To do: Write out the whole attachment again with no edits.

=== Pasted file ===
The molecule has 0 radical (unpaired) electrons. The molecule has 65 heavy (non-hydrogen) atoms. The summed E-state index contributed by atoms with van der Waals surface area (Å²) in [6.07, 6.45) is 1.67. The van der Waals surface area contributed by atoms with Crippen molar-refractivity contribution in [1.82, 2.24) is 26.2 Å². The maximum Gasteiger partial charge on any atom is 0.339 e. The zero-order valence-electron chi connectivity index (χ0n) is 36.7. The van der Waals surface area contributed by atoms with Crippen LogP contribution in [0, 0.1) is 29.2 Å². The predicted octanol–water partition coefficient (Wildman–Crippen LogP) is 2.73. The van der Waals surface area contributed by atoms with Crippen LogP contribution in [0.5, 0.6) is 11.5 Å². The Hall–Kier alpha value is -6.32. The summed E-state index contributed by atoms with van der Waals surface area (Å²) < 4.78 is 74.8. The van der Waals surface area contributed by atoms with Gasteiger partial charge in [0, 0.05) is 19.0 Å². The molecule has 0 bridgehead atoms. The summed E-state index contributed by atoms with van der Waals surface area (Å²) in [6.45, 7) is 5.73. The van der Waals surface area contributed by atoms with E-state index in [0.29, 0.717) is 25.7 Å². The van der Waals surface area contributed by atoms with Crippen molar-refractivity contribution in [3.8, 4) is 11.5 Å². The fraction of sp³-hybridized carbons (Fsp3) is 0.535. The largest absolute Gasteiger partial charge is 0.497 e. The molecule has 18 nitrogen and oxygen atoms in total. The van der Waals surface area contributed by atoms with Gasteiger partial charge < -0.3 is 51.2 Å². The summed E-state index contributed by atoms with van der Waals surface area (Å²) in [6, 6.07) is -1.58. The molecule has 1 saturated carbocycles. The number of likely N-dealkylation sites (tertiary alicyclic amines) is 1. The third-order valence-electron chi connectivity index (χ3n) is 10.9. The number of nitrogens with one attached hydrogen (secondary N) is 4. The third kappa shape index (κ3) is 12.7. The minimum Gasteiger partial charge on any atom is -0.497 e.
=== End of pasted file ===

The molecule has 0 radical (unpaired) electrons. The molecule has 65 heavy (non-hydrogen) atoms. The summed E-state index contributed by atoms with van der Waals surface area (Å²) in [6.07, 6.45) is 1.67. The van der Waals surface area contributed by atoms with Crippen molar-refractivity contribution in [1.82, 2.24) is 26.2 Å². The maximum Gasteiger partial charge on any atom is 0.339 e. The zero-order valence-electron chi connectivity index (χ0n) is 36.7. The van der Waals surface area contributed by atoms with Crippen LogP contribution in [0, 0.1) is 29.2 Å². The predicted octanol–water partition coefficient (Wildman–Crippen LogP) is 2.73. The van der Waals surface area contributed by atoms with Crippen LogP contribution in [0.5, 0.6) is 11.5 Å². The Hall–Kier alpha value is -6.32. The summed E-state index contributed by atoms with van der Waals surface area (Å²) < 4.78 is 74.8. The van der Waals surface area contributed by atoms with Gasteiger partial charge in [0, 0.05) is 19.0 Å². The molecule has 0 bridgehead atoms. The summed E-state index contributed by atoms with van der Waals surface area (Å²) in [6.45, 7) is 5.73. The van der Waals surface area contributed by atoms with E-state index in [0.29, 0.717) is 25.7 Å². The van der Waals surface area contributed by atoms with Crippen molar-refractivity contribution in [3.8, 4) is 11.5 Å². The fraction of sp³-hybridized carbons (Fsp3) is 0.535. The largest absolute Gasteiger partial charge is 0.497 e. The molecule has 18 nitrogen and oxygen atoms in total. The van der Waals surface area contributed by atoms with Gasteiger partial charge < -0.3 is 51.2 Å². The summed E-state index contributed by atoms with van der Waals surface area (Å²) in [6, 6.07) is -1.58. The molecule has 1 saturated carbocycles. The number of likely N-dealkylation sites (tertiary alicyclic amines) is 1. The third-order valence-electron chi connectivity index (χ3n) is 10.9. The number of nitrogens with one attached hydrogen (secondary N) is 4. The third kappa shape index (κ3) is 12.7. The minimum Gasteiger partial charge on any atom is -0.497 e.